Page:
On Saturday, Arizona and Nevada kicked off the bowl season with the Gildan New Mexico Bowl in Albuquerque, playing in front of dozens of fans. The scoreboard—as foreseen—was lit up like a Christmas tree, and this box score had the look and feel of an uneventful college basketball game.
While few pegged this mid-December tussle between teams with a combined 14-11 record as must-see, the first of 35 glorified scrimmages kicked off Bowlmas in marvelous fashion.
Ninety-seven points, 1,237 yards (599 rushing) and 70 first downs (including a bowl-record 39 from Nevada) were only some of the incredible numbers that surfaced in this game. Nevada dominated throughout much of it and led the entire way…except for the final moments.
The final 19 seconds, to be exact.
A touchdown followed by an onside-kick recovery late in the fourth quarter gave Arizona the opportunity to win the game with a touchdown and a PAT. And once they recovered, the game felt over. They moved the ball with ease and crossed the goal line one last time. The kick sailed through, and the game finished with a final “I hope you had the over” total of 49-48.
If points don’t do it for you, there was also a fight. And not just the regular words exchanged with an accompanied push or two. I’m talking about solid haymakers between players on the same sideline.
Despite the points and the fights, not everyone shared the same excitement for this game as I did. For many, it was quite the opposite.
It indeed felt more like a “flag football game,” something ESPN’s David Pollack noted during the halftime intermission. His disgust for the play—and these kinds of games, really—was obvious, and he was certainly not alone.
While wrapping Christmas presents, drinking Baileys and perusing Twitter for New Mexico Bowl chatter—and there were plenty others with the same intentions, so don’t judge—you could see that others also were not happy to see this brand of football infiltrate their televisions.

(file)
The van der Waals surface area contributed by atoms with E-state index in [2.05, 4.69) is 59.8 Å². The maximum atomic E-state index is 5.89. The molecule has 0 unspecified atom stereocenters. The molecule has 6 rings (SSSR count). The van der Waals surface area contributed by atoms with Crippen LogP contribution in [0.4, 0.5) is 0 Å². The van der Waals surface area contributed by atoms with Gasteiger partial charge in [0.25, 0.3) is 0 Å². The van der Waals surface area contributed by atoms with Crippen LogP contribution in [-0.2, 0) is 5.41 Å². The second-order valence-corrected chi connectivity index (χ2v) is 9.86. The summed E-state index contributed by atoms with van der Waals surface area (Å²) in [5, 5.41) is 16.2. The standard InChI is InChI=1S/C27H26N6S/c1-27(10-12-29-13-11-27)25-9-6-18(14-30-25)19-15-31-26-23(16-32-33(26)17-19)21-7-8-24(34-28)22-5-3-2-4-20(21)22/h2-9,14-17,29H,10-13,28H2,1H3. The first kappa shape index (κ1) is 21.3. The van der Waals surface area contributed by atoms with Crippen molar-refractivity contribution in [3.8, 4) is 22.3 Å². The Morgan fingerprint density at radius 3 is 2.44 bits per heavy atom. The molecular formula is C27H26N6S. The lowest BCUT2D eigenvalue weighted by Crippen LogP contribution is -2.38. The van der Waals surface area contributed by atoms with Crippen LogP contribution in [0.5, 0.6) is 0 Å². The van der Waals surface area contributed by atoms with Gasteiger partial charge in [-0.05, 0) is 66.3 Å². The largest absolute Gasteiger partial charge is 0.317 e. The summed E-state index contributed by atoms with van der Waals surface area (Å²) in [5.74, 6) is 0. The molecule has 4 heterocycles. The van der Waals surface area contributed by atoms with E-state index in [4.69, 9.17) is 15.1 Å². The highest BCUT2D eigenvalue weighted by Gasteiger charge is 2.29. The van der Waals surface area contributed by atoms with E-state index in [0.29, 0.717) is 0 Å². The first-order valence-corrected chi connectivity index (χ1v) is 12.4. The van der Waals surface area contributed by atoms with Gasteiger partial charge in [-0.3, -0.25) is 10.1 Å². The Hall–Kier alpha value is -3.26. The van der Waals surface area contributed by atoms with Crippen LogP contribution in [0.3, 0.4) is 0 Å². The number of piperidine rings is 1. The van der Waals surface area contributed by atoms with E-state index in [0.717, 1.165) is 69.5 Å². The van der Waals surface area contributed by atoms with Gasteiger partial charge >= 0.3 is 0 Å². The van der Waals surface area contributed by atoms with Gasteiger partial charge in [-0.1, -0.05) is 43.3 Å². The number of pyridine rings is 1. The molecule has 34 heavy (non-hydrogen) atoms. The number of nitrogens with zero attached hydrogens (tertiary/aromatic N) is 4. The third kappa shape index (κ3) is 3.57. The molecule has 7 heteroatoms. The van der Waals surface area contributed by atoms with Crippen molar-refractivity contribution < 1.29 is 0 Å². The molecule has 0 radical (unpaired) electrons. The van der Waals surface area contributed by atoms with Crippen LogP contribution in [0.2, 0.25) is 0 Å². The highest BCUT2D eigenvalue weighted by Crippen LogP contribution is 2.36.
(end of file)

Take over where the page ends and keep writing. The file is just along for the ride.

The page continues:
I made a comment regarding Pollack’s remarks on the social media outlet, and the backlash was strong. It must have been the Baileys talking.
Yes, David Pollack, that game was terrible. No fun. Awful. So bad. You're right, we hate this.— Adam Kramer (@KegsnEggs) December 15, 2012
The tempo was fast, the scoring was frequent, and defense was nowhere to be found. I can only imagine Nick Saban sitting at home tucked snugly in his couch, watching Notre Dame film on his iPad, listening to Ke$ha and cursing under his breath at each New Mexico Bowl score with the game on mute.
After all, “Is this what we want football to be?”
The answer to this question is an empathic “YES,” although it comes with various disclaimers that are worth examining.
I don’t need offense—perhaps more specifically, a lack of defense—to be engaged, and it takes more than just Michael Bay-designed football explosions to capture my attention. As a self-proclaimed connoisseur, I can appreciate both. In fact, if you put any form of football in front of me, I’m going to watch and probably annoy you about it on Twitter.